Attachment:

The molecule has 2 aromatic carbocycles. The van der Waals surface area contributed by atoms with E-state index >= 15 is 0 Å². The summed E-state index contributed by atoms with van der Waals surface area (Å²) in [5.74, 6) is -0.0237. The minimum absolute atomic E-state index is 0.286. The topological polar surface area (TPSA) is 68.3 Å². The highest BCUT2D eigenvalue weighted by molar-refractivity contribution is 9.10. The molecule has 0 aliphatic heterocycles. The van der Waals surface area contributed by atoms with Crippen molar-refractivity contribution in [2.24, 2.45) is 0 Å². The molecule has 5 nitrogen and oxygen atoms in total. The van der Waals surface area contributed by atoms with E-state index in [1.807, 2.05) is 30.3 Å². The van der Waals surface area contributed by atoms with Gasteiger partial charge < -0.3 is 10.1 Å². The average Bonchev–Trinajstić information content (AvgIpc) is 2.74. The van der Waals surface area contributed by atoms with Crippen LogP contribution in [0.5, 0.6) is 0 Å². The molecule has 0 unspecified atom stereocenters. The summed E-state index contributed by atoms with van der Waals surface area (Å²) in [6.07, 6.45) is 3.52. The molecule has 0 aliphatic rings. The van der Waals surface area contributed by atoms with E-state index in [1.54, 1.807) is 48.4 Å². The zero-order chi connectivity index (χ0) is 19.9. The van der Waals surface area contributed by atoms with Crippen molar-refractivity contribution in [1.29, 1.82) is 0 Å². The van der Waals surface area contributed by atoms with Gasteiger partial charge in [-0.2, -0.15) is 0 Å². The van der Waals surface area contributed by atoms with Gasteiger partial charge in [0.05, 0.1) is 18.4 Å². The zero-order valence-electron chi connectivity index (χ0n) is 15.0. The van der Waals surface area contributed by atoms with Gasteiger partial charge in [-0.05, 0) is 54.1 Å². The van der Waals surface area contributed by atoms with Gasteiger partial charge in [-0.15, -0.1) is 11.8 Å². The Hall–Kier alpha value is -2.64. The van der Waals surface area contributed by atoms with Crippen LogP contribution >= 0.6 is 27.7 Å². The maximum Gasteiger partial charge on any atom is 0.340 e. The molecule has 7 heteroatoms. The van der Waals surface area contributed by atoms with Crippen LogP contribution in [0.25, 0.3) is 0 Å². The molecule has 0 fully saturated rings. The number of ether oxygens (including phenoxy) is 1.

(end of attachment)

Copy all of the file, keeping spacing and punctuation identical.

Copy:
The molecule has 2 aromatic carbocycles. The van der Waals surface area contributed by atoms with E-state index >= 15 is 0 Å². The summed E-state index contributed by atoms with van der Waals surface area (Å²) in [5.74, 6) is -0.0237. The minimum absolute atomic E-state index is 0.286. The topological polar surface area (TPSA) is 68.3 Å². The highest BCUT2D eigenvalue weighted by molar-refractivity contribution is 9.10. The molecule has 0 aliphatic heterocycles. The van der Waals surface area contributed by atoms with Crippen molar-refractivity contribution in [2.24, 2.45) is 0 Å². The molecule has 5 nitrogen and oxygen atoms in total. The van der Waals surface area contributed by atoms with E-state index in [1.807, 2.05) is 30.3 Å². The van der Waals surface area contributed by atoms with Gasteiger partial charge < -0.3 is 10.1 Å². The average Bonchev–Trinajstić information content (AvgIpc) is 2.74. The van der Waals surface area contributed by atoms with Crippen LogP contribution in [0.5, 0.6) is 0 Å². The molecule has 0 unspecified atom stereocenters. The summed E-state index contributed by atoms with van der Waals surface area (Å²) in [6.07, 6.45) is 3.52. The molecule has 0 aliphatic rings. The van der Waals surface area contributed by atoms with E-state index in [1.54, 1.807) is 48.4 Å². The zero-order chi connectivity index (χ0) is 19.9. The van der Waals surface area contributed by atoms with Crippen molar-refractivity contribution in [1.29, 1.82) is 0 Å². The van der Waals surface area contributed by atoms with Gasteiger partial charge in [-0.2, -0.15) is 0 Å². The van der Waals surface area contributed by atoms with Gasteiger partial charge in [0.05, 0.1) is 18.4 Å². The zero-order valence-electron chi connectivity index (χ0n) is 15.0. The van der Waals surface area contributed by atoms with Gasteiger partial charge in [-0.05, 0) is 54.1 Å². The van der Waals surface area contributed by atoms with Gasteiger partial charge in [-0.15, -0.1) is 11.8 Å². The Hall–Kier alpha value is -2.64. The van der Waals surface area contributed by atoms with Crippen LogP contribution >= 0.6 is 27.7 Å². The maximum Gasteiger partial charge on any atom is 0.340 e. The molecule has 7 heteroatoms. The van der Waals surface area contributed by atoms with Crippen LogP contribution in [0.25, 0.3) is 0 Å². The molecule has 0 fully saturated rings. The number of ether oxygens (including phenoxy) is 1.